The first solid chocolate bar was made from cocoa butter, cocoa powder and sugar. It was introduced by the British chocolate company J.S. Fry & Sons in 1847, but the history of chocolate goes back at least 4,000 years!
Pre-Olmec cultures in Mexico produced chocolate as early as 1900 B.C. Originally, it was consumed as a bitter beverage. The cacao beans were fermented, roasted, and then ground into a paste that was mixed with water and spices and sweetened with honey. During the 14th century, the Aztecs and Mayans even used cacao beans as currency.
The Olmecs, Mayans and Aztecs valued cacao for its mood enhancing and aphrodisiac properties and it was typically reserved for the ruling class.
In the 17th century, cocoa and chocolate were considered potential medicine. Historical documents in Europe reveal they were used to treat angina and heart pain.
Not All Chocolate Is Created Equal
Raw cacao is the gold standard when you talk about the health benefits of chocolate. It is actually quite bitter and not sweet, which is due to the nearly 400 bitter polyphenols that are present. When we’re referring to the health benefits of various chocolates, raw cacao has no equal. Unfortunately, the vast majority of the chocolate consumed, is in the form of milk chocolate, which contains very minute amounts of healthy cacao and loads of sugar. The milk added to milk chocolate can also interfere with your body’s ability to absorb the beneficial antioxidant polyphenols that are in the chocolate.
To counteract the bitterness, most chocolate is sweetened. It’s a matter of balancing nutritional benefit with palatability. For health benefits, choose chocolate with a cacao percentage of about 70 or higher. The phenolic content of cocoa also varies depending on its origin. For example, Costa Rican cocoa contains more than 16.5 mg of catechins per gram, whereas Jamaican cocoa contains less than 2.7 mg per gram.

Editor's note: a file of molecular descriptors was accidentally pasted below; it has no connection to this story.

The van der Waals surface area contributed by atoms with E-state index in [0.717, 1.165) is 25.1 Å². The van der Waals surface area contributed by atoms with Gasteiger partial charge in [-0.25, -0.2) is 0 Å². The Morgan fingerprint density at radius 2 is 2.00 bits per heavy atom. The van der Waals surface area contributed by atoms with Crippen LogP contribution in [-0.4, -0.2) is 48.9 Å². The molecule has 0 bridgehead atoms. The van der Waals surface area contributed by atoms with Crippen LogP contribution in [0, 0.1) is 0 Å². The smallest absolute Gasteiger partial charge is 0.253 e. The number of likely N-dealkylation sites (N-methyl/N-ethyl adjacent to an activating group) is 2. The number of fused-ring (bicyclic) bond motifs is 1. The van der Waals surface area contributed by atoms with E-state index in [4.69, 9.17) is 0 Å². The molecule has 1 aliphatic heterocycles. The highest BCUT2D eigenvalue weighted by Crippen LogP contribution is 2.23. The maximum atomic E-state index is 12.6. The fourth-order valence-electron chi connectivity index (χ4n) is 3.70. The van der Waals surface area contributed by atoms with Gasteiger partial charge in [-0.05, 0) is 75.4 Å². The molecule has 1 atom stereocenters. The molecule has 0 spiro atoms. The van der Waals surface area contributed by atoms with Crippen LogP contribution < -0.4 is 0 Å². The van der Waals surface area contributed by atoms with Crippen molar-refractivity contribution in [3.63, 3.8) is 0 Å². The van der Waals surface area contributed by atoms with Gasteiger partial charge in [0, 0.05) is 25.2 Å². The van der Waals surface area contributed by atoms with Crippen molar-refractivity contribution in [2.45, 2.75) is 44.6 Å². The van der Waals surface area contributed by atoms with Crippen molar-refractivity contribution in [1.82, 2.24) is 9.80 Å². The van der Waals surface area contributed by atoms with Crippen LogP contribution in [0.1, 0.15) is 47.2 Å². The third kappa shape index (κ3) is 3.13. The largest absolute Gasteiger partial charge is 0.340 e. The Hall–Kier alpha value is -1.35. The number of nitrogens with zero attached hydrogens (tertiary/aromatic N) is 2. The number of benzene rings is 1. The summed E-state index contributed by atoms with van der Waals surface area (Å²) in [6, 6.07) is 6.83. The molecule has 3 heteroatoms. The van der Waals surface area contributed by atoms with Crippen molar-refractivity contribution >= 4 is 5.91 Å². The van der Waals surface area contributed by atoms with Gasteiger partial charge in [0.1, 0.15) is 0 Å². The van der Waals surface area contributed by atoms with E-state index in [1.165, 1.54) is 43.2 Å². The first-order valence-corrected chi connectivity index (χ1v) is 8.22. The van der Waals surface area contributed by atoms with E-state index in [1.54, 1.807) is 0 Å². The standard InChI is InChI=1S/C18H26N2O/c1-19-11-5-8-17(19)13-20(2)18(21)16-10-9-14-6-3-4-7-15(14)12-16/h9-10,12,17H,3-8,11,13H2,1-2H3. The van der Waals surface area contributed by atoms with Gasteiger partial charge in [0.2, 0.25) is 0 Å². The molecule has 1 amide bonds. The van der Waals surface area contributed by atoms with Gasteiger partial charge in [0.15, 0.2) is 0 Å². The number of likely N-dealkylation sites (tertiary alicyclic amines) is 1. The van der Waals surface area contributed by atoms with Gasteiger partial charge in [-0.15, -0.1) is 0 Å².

Cacao: Refers to the plant, a small evergreen tree of the species obroma cacao and its dried seeds, also known as cacao beans or cocoa beans, prior to processing.
If you’re after health benefits, raw cacao nibs are what you’re looking for. Ideally, buy them whole and grind them yourself in a coffee grinder, when using it in recipes.
You can eat them whole, just like you’d eat conventional chocolate chips, but they are bitter. A healthy amount would probably be around a half to one ounce per day.
Cocoa: Refers to the roasted cacao, ground into a powder from which most of the fat has been removed.
Cocoa Butter: The fat component of the cacao seed.
Chocolate: The solid food or candy made from a preparation of roasted cacao seeds. If the cacao seeds are not roasted, then you have “raw chocolate”.
When selecting chocolate, look for higher cacao and lower sugar content. In general, the darker the chocolate, the higher the cacao content.
Since cacao is bitter, manufacturers often remove the polyphenols, which are responsible for many of chocolate’s health benefits.
“White chocolate” contains no cocoa at all; it’s just a health-zapping mix of pasteurized milk and sugar.
The Health Benefits
One 2012 meta-analysis found that eating chocolate could slash your risk of cardiovascular disease by 37% and your stroke risk by 29%.
Another meta-analysis found that cocoa/chocolate lowered insulin resistance, reduced blood pressure, increased blood vessel elasticity and slightly reduced LDL cholesterol.
According to a paper published in the journal Oxidative Medicine and Cellular Longevity, cocoa polyphenols may have specific benefits for cardiovascular and inflammatory diseases, metabolic disorders and cancer prevention. The paper further stated that these polyphenols also have antiproliferative, antimutagenic and chemoprotective effects, in addition to their anticariogenic effects.
A 2013 paper in the Netherlands Journal of Medicine also reviews the many health benefits of cacao, noting that many consider it a “complete food,” as it contains; healthy fats, antioxidants, proteins, minerals and valeric acid, which acts as a stress reducer despite the presence of stimulants.